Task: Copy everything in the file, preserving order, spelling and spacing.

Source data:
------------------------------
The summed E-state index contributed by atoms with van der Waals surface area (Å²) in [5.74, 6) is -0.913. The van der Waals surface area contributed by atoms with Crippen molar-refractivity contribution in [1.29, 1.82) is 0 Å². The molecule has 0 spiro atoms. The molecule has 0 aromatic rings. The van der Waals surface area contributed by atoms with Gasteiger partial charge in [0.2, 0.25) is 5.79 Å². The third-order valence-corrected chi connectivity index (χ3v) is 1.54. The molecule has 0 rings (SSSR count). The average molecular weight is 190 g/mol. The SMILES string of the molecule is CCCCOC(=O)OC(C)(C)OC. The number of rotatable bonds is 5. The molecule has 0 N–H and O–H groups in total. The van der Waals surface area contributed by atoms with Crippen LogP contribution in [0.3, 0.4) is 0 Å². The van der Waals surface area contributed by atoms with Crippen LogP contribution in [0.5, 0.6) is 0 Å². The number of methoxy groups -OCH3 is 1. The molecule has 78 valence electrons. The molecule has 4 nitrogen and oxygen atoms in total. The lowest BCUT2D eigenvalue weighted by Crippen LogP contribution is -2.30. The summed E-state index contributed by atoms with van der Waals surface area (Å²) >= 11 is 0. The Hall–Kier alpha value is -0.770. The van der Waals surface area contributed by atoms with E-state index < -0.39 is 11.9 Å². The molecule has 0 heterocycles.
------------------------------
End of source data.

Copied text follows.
The summed E-state index contributed by atoms with van der Waals surface area (Å²) in [5.74, 6) is -0.913. The van der Waals surface area contributed by atoms with Crippen molar-refractivity contribution in [1.29, 1.82) is 0 Å². The molecule has 0 spiro atoms. The molecule has 0 aromatic rings. The van der Waals surface area contributed by atoms with Gasteiger partial charge in [0.2, 0.25) is 5.79 Å². The third-order valence-corrected chi connectivity index (χ3v) is 1.54. The molecule has 0 rings (SSSR count). The average molecular weight is 190 g/mol. The SMILES string of the molecule is CCCCOC(=O)OC(C)(C)OC. The number of rotatable bonds is 5. The molecule has 0 N–H and O–H groups in total. The van der Waals surface area contributed by atoms with Crippen LogP contribution in [0.3, 0.4) is 0 Å². The van der Waals surface area contributed by atoms with Crippen LogP contribution in [0.5, 0.6) is 0 Å². The number of methoxy groups -OCH3 is 1. The molecule has 78 valence electrons. The molecule has 4 nitrogen and oxygen atoms in total. The lowest BCUT2D eigenvalue weighted by Crippen LogP contribution is -2.30. The summed E-state index contributed by atoms with van der Waals surface area (Å²) >= 11 is 0. The Hall–Kier alpha value is -0.770. The van der Waals surface area contributed by atoms with E-state index < -0.39 is 11.9 Å². The molecule has 0 heterocycles.